Advanced search
Add to list

Comparing the merits of word writing and retrieval practice for L2 vocabulary learning

Sarah Candry (UGent) and June Eyckmans (UGent)
(2019)
Author
Organization
Abstract
Previous research has indicated that in the case of contextual word learning, repeatedly writing a word down, i.e. engaging in a structural elaboration activity, results in better knowledge of both word form and word meaning than engaging in a semantic elaboration activity (Candry, Elgort, Deconinck & Eyckmans, 2017; Elgort, Candry, Boutorwick, Eyckmans & Brysbaert, 2016). Focusing on word form and word meaning at the same time may be an even more efficient strategy for acquiring L2 word form and word meaning, and creating form-meaning mappings. Therefore, the present decontextualized word-learning study contrasted word writing with retrieval practice, which prompts the learners to process the form and meaning of a new L2 item simultaneously. 179 native Dutch-speaking EFL-learners in their fifth year of secondary school acquired fifteen new low-frequency English words in one of three conditions: a word writing condition in which the new L2 word was written down repeatedly for 15 seconds, a retrieval practice condition in which the participants were given 15 seconds to retrieve the new L2 word on the basis of its Dutch translation, and a control condition in which the participants were asked to direct their attention to the English-Dutch word pairs for 15 seconds. Form and meaning recall tests were administered immediately after the learning procedure and one week later. The results indicate that retrieval practice leads to better immediate and delayed form and meaning recall than both the word writing condition and the control condition. While the word writing condition yields superior immediate form recall scores than the control condition, the latter takes the upper hand in the delayed form recall test. Meaning recall is consistently better for words learned in the control condition than for words learned through word writing. The pedagogical implications of these results will be discussed.

Citation

Please use this url to cite or link to this publication:

MLA
Candry, Sarah, and June Eyckmans. Comparing the Merits of Word Writing and Retrieval Practice for L2 Vocabulary Learning. 2019.
APA
Candry, S., & Eyckmans, J. (2019). Comparing the merits of word writing and retrieval practice for L2 vocabulary learning. Presented at the Vocab@Leuven, Leuven.
Chicago author-date
Candry, Sarah, and June Eyckmans. 2019. “Comparing the Merits of Word Writing and Retrieval Practice for L2 Vocabulary Learning.” In .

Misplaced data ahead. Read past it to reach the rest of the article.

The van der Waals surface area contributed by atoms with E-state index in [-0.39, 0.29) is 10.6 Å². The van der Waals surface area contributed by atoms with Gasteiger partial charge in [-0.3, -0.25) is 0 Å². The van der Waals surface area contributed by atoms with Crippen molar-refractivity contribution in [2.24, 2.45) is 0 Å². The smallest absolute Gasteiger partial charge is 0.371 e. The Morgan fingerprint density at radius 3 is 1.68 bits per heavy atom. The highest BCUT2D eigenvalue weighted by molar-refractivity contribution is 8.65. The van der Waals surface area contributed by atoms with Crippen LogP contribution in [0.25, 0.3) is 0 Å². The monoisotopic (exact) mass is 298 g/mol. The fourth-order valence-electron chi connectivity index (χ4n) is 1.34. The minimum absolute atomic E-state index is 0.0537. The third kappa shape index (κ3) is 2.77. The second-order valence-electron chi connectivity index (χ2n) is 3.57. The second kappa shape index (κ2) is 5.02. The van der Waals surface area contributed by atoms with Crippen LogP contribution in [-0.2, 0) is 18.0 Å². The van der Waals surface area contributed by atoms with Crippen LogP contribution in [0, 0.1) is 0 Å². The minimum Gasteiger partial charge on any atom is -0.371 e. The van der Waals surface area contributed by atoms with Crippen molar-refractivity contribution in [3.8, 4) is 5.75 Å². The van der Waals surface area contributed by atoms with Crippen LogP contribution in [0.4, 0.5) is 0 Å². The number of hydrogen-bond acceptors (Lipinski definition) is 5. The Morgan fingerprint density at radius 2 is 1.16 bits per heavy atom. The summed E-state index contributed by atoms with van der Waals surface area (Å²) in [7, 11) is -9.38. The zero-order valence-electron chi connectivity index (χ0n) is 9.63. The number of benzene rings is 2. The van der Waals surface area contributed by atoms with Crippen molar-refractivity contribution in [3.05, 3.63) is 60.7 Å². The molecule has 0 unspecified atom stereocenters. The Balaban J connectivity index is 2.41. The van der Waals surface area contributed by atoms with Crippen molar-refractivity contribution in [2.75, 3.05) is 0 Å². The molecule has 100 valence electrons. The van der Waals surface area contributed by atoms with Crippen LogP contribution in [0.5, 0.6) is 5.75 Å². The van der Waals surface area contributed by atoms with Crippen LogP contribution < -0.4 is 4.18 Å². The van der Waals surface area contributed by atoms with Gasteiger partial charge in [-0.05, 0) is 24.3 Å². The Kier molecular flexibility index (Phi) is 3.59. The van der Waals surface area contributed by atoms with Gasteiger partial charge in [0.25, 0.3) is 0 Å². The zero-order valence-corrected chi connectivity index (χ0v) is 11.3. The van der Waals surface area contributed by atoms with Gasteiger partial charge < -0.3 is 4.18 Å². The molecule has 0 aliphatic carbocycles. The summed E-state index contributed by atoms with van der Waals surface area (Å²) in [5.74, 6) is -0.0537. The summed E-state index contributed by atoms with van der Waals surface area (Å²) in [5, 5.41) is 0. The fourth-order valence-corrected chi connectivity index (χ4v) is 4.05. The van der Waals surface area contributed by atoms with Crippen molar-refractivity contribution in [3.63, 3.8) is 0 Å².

Chicago author-date (all authors)
Candry, Sarah, and June Eyckmans. 2019. “Comparing the Merits of Word Writing and Retrieval Practice for L2 Vocabulary Learning.” In .
Vancouver
1.
Candry S, Eyckmans J. Comparing the merits of word writing and retrieval practice for L2 vocabulary learning. In 2019.
IEEE
[1]
S. Candry and J. Eyckmans, “Comparing the merits of word writing and retrieval practice for L2 vocabulary learning,” presented at the Vocab@Leuven, Leuven, 2019.
@inproceedings{8634765,
  abstract     = {Previous research has indicated that in the case of contextual word learning, repeatedly writing a word down, i.e. engaging in a structural elaboration activity, results in better knowledge of both word form and word meaning than engaging in a semantic elaboration activity (Candry, Elgort, Deconinck & Eyckmans, 2017; Elgort, Candry, Boutorwick, Eyckmans & Brysbaert, 2016). Focusing on word form and word meaning at the same time may be an even more efficient strategy for acquiring L2 word form and word meaning, and creating form-meaning mappings. Therefore, the present decontextualized word-learning study contrasted word writing with retrieval practice, which prompts the learners to process the form and meaning of a new L2 item simultaneously.
 
179 native Dutch-speaking EFL-learners in their fifth year of secondary school acquired fifteen new low-frequency English words in one of three conditions: a word writing condition in which the new L2 word was written down repeatedly for 15 seconds, a retrieval practice condition in which the participants were given 15 seconds to retrieve the new L2 word on the basis of its Dutch translation, and a control condition in which the participants were asked to direct their attention to the English-Dutch word pairs for 15 seconds. Form and meaning recall tests were administered immediately after the learning procedure and one week later.

The results indicate that retrieval practice leads to better immediate and delayed form and meaning recall than both the word writing condition and the control condition. While the word writing condition yields superior immediate form recall scores than the control condition, the latter takes the upper hand in the delayed form recall test. Meaning recall is consistently better for words learned in the control condition than for words learned through word writing. The pedagogical implications of these results will be discussed.

},
  author       = {Candry, Sarah and Eyckmans, June},
  location     = {Leuven},
  title        = {Comparing the merits of word writing and retrieval practice for L2 vocabulary learning},
  year         = {2019},
}